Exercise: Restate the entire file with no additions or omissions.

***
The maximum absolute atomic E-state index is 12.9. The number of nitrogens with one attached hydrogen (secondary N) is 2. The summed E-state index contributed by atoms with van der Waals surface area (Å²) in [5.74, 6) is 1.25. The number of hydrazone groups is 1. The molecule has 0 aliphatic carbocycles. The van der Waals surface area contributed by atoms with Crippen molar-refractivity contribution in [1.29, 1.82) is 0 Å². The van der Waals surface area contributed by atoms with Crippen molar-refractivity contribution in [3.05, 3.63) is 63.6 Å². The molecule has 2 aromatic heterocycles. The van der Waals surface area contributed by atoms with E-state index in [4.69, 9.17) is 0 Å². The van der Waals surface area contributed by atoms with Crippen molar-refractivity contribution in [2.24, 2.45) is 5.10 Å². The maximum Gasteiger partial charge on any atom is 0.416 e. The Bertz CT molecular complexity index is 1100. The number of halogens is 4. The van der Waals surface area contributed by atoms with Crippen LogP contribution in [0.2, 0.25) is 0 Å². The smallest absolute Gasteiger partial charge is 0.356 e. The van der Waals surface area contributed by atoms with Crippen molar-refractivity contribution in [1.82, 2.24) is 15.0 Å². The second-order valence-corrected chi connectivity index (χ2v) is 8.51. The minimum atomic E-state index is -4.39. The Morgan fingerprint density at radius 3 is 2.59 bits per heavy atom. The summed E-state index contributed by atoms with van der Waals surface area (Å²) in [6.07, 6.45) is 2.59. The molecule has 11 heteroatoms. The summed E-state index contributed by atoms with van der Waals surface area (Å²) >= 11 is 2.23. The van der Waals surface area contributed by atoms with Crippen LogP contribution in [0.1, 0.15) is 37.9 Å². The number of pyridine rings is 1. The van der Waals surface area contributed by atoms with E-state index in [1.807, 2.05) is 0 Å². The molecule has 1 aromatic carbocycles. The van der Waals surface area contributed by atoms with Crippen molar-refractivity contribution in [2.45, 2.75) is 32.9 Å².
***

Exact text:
The maximum absolute atomic E-state index is 12.9. The number of nitrogens with one attached hydrogen (secondary N) is 2. The summed E-state index contributed by atoms with van der Waals surface area (Å²) in [5.74, 6) is 1.25. The number of hydrazone groups is 1. The molecule has 0 aliphatic carbocycles. The van der Waals surface area contributed by atoms with Crippen molar-refractivity contribution in [1.29, 1.82) is 0 Å². The van der Waals surface area contributed by atoms with Crippen molar-refractivity contribution in [3.05, 3.63) is 63.6 Å². The molecule has 2 aromatic heterocycles. The van der Waals surface area contributed by atoms with E-state index in [4.69, 9.17) is 0 Å². The van der Waals surface area contributed by atoms with Crippen molar-refractivity contribution in [2.24, 2.45) is 5.10 Å². The maximum Gasteiger partial charge on any atom is 0.416 e. The Bertz CT molecular complexity index is 1100. The number of halogens is 4. The van der Waals surface area contributed by atoms with Crippen LogP contribution in [0.2, 0.25) is 0 Å². The smallest absolute Gasteiger partial charge is 0.356 e. The van der Waals surface area contributed by atoms with Crippen molar-refractivity contribution in [1.82, 2.24) is 15.0 Å². The second-order valence-corrected chi connectivity index (χ2v) is 8.51. The minimum atomic E-state index is -4.39. The Morgan fingerprint density at radius 3 is 2.59 bits per heavy atom. The summed E-state index contributed by atoms with van der Waals surface area (Å²) in [6.07, 6.45) is 2.59. The molecule has 11 heteroatoms. The summed E-state index contributed by atoms with van der Waals surface area (Å²) >= 11 is 2.23. The van der Waals surface area contributed by atoms with Crippen LogP contribution in [0.1, 0.15) is 37.9 Å². The number of pyridine rings is 1. The van der Waals surface area contributed by atoms with E-state index in [1.807, 2.05) is 0 Å². The molecule has 1 aromatic carbocycles. The van der Waals surface area contributed by atoms with Crippen molar-refractivity contribution in [2.45, 2.75) is 32.9 Å².